Re-examining the Role of Explicit Instruction and Input Flood on the Acquisition of Spanish Discourse Markers
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Language Teaching Research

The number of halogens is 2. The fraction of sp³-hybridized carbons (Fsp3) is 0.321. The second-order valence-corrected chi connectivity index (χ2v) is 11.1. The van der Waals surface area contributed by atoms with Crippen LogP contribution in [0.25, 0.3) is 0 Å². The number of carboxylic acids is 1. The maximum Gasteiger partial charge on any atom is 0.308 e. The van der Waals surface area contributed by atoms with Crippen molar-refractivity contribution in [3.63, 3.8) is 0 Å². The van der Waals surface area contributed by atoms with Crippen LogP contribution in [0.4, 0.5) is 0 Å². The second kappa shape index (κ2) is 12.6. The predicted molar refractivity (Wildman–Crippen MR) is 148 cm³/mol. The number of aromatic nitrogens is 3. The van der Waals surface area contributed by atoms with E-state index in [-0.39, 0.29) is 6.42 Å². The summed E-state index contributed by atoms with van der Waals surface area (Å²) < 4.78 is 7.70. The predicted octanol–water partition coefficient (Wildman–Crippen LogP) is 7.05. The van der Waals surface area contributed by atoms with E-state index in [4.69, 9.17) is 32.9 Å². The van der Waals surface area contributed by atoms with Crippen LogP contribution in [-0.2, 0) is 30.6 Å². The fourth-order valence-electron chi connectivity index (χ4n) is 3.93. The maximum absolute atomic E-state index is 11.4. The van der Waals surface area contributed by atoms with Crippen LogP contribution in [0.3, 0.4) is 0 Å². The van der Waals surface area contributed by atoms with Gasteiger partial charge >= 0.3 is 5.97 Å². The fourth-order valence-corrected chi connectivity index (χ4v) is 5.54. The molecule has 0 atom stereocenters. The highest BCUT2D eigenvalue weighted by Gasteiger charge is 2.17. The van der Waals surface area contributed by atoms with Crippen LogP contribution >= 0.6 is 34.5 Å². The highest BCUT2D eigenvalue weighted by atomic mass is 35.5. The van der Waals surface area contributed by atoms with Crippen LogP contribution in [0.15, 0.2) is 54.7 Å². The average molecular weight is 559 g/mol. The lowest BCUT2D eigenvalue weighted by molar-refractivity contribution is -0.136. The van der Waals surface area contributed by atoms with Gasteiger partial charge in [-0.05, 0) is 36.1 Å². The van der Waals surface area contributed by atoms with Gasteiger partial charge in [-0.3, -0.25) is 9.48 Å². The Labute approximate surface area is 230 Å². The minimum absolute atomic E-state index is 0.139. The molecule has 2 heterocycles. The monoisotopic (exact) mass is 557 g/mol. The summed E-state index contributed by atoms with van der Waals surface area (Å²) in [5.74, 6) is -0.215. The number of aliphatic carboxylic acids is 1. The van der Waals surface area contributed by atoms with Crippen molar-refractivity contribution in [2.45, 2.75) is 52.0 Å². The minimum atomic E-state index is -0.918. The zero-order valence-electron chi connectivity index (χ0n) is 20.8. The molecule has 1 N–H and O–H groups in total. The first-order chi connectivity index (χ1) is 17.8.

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Expanding on the studies of Hernández (2008) and de la Fuente (2009), this investigation examines the combined effect of explicit instruction (EI) and input flood (IF) vs. IF alone on students’ use of discourse markers to narrate a past event. Participants included 91 English-speaking adults enrolled in fourth-semester college Spanish courses, assigned to the EI + IF group (n = 36), the IF group (n = 30), or the control group (n = 25). The EI + IF group was provided with EI on the function and use of discourse markers. This group also received a flood of input containing the target forms. Students were provided with communicative practice and feedback. In contrast, the IF group did not receive EI + IF on the use of discourse markers. This group received the same flood of input as the EI group. The IF group was presented with communicative practice although there was no feedback. Results of a speaking task administered as a pre-test, immediate post-test, and delayed post-test indicated that both treatments had a positive effect on students’ use of discourse markers. Discourse transcripts show that the EI + IF group used more discourse markers to shape their output in student— student communicative exchanges than the IF group. Taken together, results suggest that the combined effect of EI and IF was not superior to IF alone in promoting student use of discourse markers as measured on the post-test speaking tasks.